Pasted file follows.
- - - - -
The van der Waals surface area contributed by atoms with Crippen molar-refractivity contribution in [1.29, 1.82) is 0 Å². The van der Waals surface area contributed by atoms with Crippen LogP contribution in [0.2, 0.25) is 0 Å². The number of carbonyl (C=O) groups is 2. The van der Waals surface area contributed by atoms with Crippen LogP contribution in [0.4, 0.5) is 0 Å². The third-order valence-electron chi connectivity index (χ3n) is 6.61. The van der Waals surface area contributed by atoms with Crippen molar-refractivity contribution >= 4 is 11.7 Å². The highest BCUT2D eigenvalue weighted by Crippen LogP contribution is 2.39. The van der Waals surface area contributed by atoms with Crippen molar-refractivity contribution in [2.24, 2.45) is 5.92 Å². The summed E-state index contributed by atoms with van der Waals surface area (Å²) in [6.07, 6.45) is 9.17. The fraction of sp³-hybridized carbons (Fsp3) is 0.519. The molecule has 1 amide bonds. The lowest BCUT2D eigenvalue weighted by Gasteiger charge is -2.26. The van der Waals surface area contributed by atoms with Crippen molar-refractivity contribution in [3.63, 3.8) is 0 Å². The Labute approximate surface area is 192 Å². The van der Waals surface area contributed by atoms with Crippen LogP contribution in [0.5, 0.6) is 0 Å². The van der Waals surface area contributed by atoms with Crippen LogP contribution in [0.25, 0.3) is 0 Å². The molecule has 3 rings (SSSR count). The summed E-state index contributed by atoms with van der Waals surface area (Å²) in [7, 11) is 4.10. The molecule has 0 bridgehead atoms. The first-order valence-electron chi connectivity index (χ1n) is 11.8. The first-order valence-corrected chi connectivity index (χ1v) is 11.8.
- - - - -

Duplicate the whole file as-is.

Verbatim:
The van der Waals surface area contributed by atoms with Crippen molar-refractivity contribution in [1.29, 1.82) is 0 Å². The van der Waals surface area contributed by atoms with Crippen LogP contribution in [0.2, 0.25) is 0 Å². The number of carbonyl (C=O) groups is 2. The van der Waals surface area contributed by atoms with Crippen LogP contribution in [0.4, 0.5) is 0 Å². The third-order valence-electron chi connectivity index (χ3n) is 6.61. The van der Waals surface area contributed by atoms with Crippen molar-refractivity contribution >= 4 is 11.7 Å². The highest BCUT2D eigenvalue weighted by Crippen LogP contribution is 2.39. The van der Waals surface area contributed by atoms with Crippen molar-refractivity contribution in [2.24, 2.45) is 5.92 Å². The summed E-state index contributed by atoms with van der Waals surface area (Å²) in [6.07, 6.45) is 9.17. The fraction of sp³-hybridized carbons (Fsp3) is 0.519. The molecule has 1 amide bonds. The lowest BCUT2D eigenvalue weighted by Gasteiger charge is -2.26. The van der Waals surface area contributed by atoms with Crippen molar-refractivity contribution in [3.63, 3.8) is 0 Å². The Labute approximate surface area is 192 Å². The van der Waals surface area contributed by atoms with Crippen LogP contribution in [0.5, 0.6) is 0 Å². The van der Waals surface area contributed by atoms with Crippen LogP contribution in [0.25, 0.3) is 0 Å². The molecule has 3 rings (SSSR count). The summed E-state index contributed by atoms with van der Waals surface area (Å²) in [7, 11) is 4.10. The molecule has 0 bridgehead atoms. The first-order valence-electron chi connectivity index (χ1n) is 11.8. The first-order valence-corrected chi connectivity index (χ1v) is 11.8.